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Hydration On The Trail With Kids

Updated on June 19, 2013

Hydration On The Trail With Kids

Body Hydration is so important when it comes to outdoor activities in the summer, especially when the activity may require some strenuous efforts.

I have talked about this a little before in my writing of hiking Mt. Agamenticus, but I wanted to get into a little more detail.

Becoming less hydrated on the way to dehydration can bring on symptoms of migraines, dizziness, and even nausea. If you are a parent, the demand to be prepared with water is even greater.

Migraines were a very common experience for myself in particular. At some point our family has all had headaches and nausea. On a number of large hikes (3+ hours) my daughter would skimp on the water because she didn't want to use the woods as her restroom. I had to put a stop to this. It was a non-negotiable to keep drinking throughout the hike. In an effort to not stop and drink frequently from bottles, we all wear hydration packs. I can honestly say that this was some of the best money ever spent! If you do decide to get packs for your kids, make sure they fit correctly!!

Water alone isn't always enough to ward off symptoms. Even though water is good for you, we preferred to have things added to it to help the kids want to hydrate. When it comes to this I need to emphasize "Read the Label!" We were using just regular old ice tea, lemonade, or fruit punch packets. Take a look at the nutrition facts. If you are sweating a lot, you are losing more than just water! Salt is being expended too! Salt is important to blood flow and how hard your body works to pump it through your body. Along with headaches, you can experience your fingers feeling tight and swollen. The packets mentioned above usually contain little to no sodium, carbs, potassium, and sugars. After switching to Gatorade which has 230 mg of sodium, 70mg of Potassium, 32g carbs, and 32g of sugar, the rest of my family has had little to no side effects from summer hiking.

Myself on the other hand has been a totally different story. While taking the above measures while hiking did make some improvements for me for example, headaches were more common than migraines, and the swelling in my fingers doesn't happen anymore, I couldn't ignore that there was still more to learn.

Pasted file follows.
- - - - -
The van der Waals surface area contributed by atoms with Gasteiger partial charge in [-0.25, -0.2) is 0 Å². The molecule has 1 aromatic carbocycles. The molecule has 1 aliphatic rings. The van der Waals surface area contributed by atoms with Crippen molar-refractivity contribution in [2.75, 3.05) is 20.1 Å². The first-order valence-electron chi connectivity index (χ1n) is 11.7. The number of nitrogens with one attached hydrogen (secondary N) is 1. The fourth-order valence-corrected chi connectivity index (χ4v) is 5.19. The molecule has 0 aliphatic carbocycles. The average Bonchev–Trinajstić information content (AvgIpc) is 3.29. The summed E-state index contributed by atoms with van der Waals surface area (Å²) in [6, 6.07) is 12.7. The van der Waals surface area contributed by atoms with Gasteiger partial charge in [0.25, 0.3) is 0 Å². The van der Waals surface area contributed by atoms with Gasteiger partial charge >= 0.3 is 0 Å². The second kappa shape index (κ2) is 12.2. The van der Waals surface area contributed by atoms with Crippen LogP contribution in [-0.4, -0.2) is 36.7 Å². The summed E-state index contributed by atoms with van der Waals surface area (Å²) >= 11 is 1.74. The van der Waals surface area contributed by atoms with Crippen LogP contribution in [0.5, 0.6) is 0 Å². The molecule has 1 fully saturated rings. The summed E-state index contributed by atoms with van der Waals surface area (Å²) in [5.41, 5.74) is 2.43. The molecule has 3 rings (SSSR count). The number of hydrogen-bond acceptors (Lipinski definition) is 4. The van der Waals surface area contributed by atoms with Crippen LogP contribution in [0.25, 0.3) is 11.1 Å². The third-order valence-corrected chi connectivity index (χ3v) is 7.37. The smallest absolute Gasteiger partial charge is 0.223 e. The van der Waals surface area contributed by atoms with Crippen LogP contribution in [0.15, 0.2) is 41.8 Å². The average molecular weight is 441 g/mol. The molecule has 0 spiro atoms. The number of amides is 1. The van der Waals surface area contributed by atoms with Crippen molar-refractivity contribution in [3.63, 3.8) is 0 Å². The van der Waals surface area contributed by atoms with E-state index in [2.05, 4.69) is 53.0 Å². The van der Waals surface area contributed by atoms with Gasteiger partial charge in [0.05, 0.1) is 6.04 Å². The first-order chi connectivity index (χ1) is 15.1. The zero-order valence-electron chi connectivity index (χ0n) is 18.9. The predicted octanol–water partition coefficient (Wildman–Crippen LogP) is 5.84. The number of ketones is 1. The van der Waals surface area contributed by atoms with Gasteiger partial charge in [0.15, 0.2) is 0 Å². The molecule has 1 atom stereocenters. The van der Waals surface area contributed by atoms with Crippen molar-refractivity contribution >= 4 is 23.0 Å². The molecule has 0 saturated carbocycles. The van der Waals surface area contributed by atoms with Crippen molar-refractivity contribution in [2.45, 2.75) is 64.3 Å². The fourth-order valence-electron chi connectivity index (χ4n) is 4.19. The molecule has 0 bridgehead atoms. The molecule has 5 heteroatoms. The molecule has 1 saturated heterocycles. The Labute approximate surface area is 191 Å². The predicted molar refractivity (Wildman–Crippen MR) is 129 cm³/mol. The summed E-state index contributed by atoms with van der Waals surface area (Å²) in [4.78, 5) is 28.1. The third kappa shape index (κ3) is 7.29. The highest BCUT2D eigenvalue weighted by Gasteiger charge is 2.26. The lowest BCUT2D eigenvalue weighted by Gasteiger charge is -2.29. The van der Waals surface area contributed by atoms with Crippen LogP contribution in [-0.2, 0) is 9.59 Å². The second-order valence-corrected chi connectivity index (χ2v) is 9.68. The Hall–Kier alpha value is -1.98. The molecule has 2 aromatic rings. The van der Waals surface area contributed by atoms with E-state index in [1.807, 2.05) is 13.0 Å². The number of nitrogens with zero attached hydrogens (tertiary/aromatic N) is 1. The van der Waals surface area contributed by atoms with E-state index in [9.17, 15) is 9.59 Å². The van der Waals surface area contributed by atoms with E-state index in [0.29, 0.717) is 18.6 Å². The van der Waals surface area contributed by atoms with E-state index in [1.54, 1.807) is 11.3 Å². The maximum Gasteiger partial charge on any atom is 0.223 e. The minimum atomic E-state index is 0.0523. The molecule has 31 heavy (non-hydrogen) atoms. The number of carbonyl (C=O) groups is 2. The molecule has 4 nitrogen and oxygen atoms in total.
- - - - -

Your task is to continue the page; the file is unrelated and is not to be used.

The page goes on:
All of this led me to visit my doctor. I am not a small woman. I weigh about 220 lbs. With that being said there is a difference between and active woman at that weight and a sedentary one. I mentioned how I didn't want to be hindered by my headaches when I hiked. He check my blood pressure and it was high. During the hikes of the 4,000 footers in the White Mountains, my blood pressure would rise even higher - to unhealthy levels. After activity, blood pressure can actually drop to safe levels in people that have high blood pressure but my strenuous activity with high blood pressure to start was another cause of my headaches. I have since been put on meds to control the blood pressure and have had good luck so far while hiking.

Listen to your body. It will tell you what you need!

Just a few other tips I want to leave you with:

When I pack our lunches, I also try to include something that has protein and salt. For example, a turkey and cheese sandwich with pickles has always been a favorite. Put the pickles in between the meat and cheese to keep the bread from getting soggy. Beef jerky is another good snack to bring on long hikes.

We also leave water in the car so if we run out of water we know we have more when we get back to the car even if it is warm, at least it is wet!

You never know what could happen out there and if you are unfamiliar with the area and/or trail and you don't know if there are boundaries that you would recognize ie. roads, railroad tracks, ocean etc. always bring a little more water than you would have to begin with. If you still have extra water when you are done, well, you gave your body an extra workout and you are stronger for it!

Until next time, have fun out there!


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    • Outbound Dan profile image

      Dan Human 5 years ago from Niagara Falls, NY

      Dehydration and electrolyte depletion is a very serious issue and you did a great job detailing why it is important. Whenever I take people out on the trail, I have frank discussions that everyone needs to pee clear and take plenty of breaks for people to run into the bushes.